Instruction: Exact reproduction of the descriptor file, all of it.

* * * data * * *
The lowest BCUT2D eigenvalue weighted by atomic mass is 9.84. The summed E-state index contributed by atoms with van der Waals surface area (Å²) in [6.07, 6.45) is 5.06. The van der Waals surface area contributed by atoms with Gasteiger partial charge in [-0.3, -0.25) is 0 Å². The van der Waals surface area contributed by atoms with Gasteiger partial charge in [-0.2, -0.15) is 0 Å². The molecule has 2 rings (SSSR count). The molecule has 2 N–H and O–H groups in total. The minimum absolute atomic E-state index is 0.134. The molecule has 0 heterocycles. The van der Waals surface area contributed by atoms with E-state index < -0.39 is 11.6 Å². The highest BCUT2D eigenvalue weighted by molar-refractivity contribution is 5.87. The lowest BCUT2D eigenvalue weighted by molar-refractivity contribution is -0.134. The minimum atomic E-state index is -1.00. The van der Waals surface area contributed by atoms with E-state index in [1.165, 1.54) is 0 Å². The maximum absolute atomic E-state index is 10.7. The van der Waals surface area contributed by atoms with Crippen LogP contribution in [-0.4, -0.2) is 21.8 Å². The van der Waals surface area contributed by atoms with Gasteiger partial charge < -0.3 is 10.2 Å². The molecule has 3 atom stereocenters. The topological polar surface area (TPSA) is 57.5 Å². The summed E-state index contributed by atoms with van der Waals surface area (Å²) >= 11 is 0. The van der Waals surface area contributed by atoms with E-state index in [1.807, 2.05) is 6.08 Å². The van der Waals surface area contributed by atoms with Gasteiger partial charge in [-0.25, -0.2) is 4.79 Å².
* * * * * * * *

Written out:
The lowest BCUT2D eigenvalue weighted by atomic mass is 9.84. The summed E-state index contributed by atoms with van der Waals surface area (Å²) in [6.07, 6.45) is 5.06. The van der Waals surface area contributed by atoms with Gasteiger partial charge in [-0.3, -0.25) is 0 Å². The van der Waals surface area contributed by atoms with Gasteiger partial charge in [-0.2, -0.15) is 0 Å². The molecule has 2 rings (SSSR count). The molecule has 2 N–H and O–H groups in total. The minimum absolute atomic E-state index is 0.134. The molecule has 0 heterocycles. The van der Waals surface area contributed by atoms with E-state index < -0.39 is 11.6 Å². The highest BCUT2D eigenvalue weighted by molar-refractivity contribution is 5.87. The lowest BCUT2D eigenvalue weighted by molar-refractivity contribution is -0.134. The minimum atomic E-state index is -1.00. The van der Waals surface area contributed by atoms with E-state index in [1.165, 1.54) is 0 Å². The maximum absolute atomic E-state index is 10.7. The van der Waals surface area contributed by atoms with Crippen LogP contribution in [-0.4, -0.2) is 21.8 Å². The van der Waals surface area contributed by atoms with Gasteiger partial charge < -0.3 is 10.2 Å². The molecule has 3 atom stereocenters. The topological polar surface area (TPSA) is 57.5 Å². The summed E-state index contributed by atoms with van der Waals surface area (Å²) >= 11 is 0. The van der Waals surface area contributed by atoms with E-state index in [1.807, 2.05) is 6.08 Å². The van der Waals surface area contributed by atoms with Gasteiger partial charge in [-0.25, -0.2) is 4.79 Å².